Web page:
26:03 You don't print out every airline schedule there is out there today.
26:07 Everything is live. You access the data as you're making decisions, therefore it's lightweight so you can find the information.
26:12 You don't have to go find that binder or find that PDF or go to that FTP site.
26:15 It just becomes...you have to keep it at your fingertips...
26:17 ...so here's some of the interactions that happen with a lot of different tools.
26:22 And what this generated actually, teams that played in this environment actually started generating real projects.
26:28 Clients were starting to watch what was going on and saying, Can you do this for us?
26:31 And some of the projects we were involved in and other ones we were not involved with...
26:34 ...but it was a way to kind of showcase what is possible.
26:39 So again, connection of GIS to BIM.
26:42 If you come from the GIS side, there's concept of location and latitude and longitude.
26:46 But there's also information about, where's the source of that carpet or that material in that building?
26:51 How do you know there's carpet in that room? You know it because from the BIM side...
26:55 ...I'm saying I'm designing a building, therefore I need carpet coming from here.
26:58 Another very important concept, imagine if all the buildings in the world were in BIM and somehow we got them into GIS.
27:07 Okay, now what? What happens when the buildings are not static, they're changing every day.
27:12 As we were working with the Coast Guard, we're documenting a building.
27:15 They were tearing down part of the building behind us, as they were doing renovations.
27:18 So unless you can keep kind of a real-time cycle going on to update the building data as things are happening...
27:25 ...this data...information starts to rot. So that's another key thing to keeping it lightweight.
27:31 Keeping it lightweight at this level of detail, again, tying into GIS like we talked about earlier...
27:35 ...it's actually...it's achievable because it's not the full-blown design and construction model.
27:39 It's a lightweight model that says, Okay, now the building's complete.
27:42 Now we're in facility management mode. Does that floor plan look accurate?
27:46 You can start having discussions saying, Well turn...you know, that room no longer exists, turn it red.
27:50 At least you know what is going on if you can get input from the building itself...
27:55 ...either through people that say that no longer exists or sensors. Sensors are starting to come into play now.
28:00 So sensors that can start informing you, the lights are no longer on in this room because that room no longer exists.
28:06 That's a valuable piece of information.
28:08 Okay, everything I've showed you up until now is BIM storm and conceptual design...
28:12 ...but I'm going to show you an actual project.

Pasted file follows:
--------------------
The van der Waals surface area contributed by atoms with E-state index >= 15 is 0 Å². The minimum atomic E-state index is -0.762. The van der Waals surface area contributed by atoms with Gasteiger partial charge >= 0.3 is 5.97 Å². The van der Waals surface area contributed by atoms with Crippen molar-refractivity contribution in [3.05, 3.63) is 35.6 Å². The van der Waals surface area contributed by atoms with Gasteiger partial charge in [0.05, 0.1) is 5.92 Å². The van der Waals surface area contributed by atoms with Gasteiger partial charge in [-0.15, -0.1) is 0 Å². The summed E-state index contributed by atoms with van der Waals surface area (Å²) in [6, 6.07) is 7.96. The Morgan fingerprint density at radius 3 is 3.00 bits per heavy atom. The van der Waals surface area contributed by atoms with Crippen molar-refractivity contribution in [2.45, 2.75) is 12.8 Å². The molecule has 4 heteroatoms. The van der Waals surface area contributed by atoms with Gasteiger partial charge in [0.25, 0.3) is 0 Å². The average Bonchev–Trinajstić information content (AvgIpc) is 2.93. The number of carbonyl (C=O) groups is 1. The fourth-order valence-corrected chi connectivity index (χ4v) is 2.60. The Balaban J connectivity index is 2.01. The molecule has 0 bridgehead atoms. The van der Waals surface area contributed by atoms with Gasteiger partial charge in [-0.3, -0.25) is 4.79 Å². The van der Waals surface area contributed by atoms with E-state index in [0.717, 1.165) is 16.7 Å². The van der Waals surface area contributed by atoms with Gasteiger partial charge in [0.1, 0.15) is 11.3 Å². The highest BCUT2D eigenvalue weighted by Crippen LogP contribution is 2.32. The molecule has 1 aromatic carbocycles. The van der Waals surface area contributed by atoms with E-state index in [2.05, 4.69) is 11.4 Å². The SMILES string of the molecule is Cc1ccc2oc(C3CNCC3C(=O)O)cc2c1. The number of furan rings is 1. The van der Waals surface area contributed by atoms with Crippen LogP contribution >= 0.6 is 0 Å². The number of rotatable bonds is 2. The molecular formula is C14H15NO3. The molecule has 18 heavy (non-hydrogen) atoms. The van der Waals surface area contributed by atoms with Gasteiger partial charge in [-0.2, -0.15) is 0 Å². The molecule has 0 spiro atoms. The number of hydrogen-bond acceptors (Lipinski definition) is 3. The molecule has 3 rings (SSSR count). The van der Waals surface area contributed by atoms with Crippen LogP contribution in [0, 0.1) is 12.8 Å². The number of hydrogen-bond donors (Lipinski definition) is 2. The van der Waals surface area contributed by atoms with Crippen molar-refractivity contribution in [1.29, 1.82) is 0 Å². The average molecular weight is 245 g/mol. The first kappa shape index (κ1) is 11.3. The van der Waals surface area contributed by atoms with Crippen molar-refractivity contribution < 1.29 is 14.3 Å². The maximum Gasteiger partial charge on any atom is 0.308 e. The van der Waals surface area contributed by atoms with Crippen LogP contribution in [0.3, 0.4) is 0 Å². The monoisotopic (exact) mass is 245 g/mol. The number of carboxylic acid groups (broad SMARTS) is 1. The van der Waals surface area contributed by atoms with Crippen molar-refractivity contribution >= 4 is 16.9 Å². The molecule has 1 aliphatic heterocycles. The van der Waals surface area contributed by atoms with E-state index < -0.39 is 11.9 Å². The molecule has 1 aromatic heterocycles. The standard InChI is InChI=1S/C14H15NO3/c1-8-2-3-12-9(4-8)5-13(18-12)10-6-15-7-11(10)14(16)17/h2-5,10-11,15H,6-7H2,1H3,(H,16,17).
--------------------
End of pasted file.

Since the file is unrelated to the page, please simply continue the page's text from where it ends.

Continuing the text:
28:13 I can't show you the actual data, but this is for the Homeland Security headquarters. This is not the actual data, again.
28:19 This is...but the concept was Homeland Security, 20 agencies spread around Washington, D.C.
28:24 They're going to build a new headquarters, complex project, bring them into a new location.
28:29 Each of the bubbles is a space. The lines are adjacencies between spaces.
28:34 Data collected and pulled in from, you know, even sketches, and Excel files pulled in...
28:40 ...and actually create that first version or model and start running scenarios.
28:43 How many floors is this building going to be? How it's a footprint.
28:45 Is it going to be three stories underground, two stories above ground?
28:48 What's the security level? What's the cost? What's the schedule? How do the people fit?
28:52 And the administration was changing and the people were changing throughout this whole time. It's a moving target.
28:56 Nothing stands still in a project like this. Client keeps changing their mind 'til the last minute.
29:02 If we can't change quickly, it costs a lot of money.
29:05 So what we were brought in to do was actually to represent the client, to keep that engine going.
29:10 So what typically gets handed off to design-build team or an architect is a stack of documents.
29:14 So here's what we need in this building. PDF files, thousands of pages, go read this, and design our building.
29:20 We didn't do any of that.
29:21 We kept it all live and what was handed to the design team was a database saying here's our requirement.
29:26 It's an engine that you can keep on turning and start doing what-if scenarios.
29:30 And they were actually already starting to excavate so we were in discussions with the construction team.
29:33 How big is the hole going to be? How much concrete do you need before the design was even very far along.
29:39 Same thing with equipment...furniture and equipment.
29:41 Excel file that was creating spaces...now furniture and equipment comes from the Excel file and populates a space...
29:46 ...and you can start saying, Is this all the furniture and equipment you need inside that space?
29:50 So conceptual models that start to solidify.
29:54 The more you start engineering and creating the final solution...
29:57 ...the more time you're spending, and it might be the wrong solution, so we keep it very kind of loose.
30:01 It's kind of like sketching with ideas and you keep on morphing until you get to that point where you say, That works.
30:07 I'm going to hand that model now to the design-build team. I'm going to hand them a model in BIM.
30:12 So from the model server, we output IFC or BIM XML, automatically create a Revit model.
30:18 This is an automatically created Revit model of all the furniture and equipment. The design team starts with that.
30:22 They don't have to interpret thousands of pages of text and say, Do we have the right piece of equipment in this room?
30:27 Meanwhile, client's saying, Oh we'd like to change something here. Everything's moving along.
30:32 So it's just like Expedia. You buy that ticket at the last minute or you pay and you buy that seat and that's it...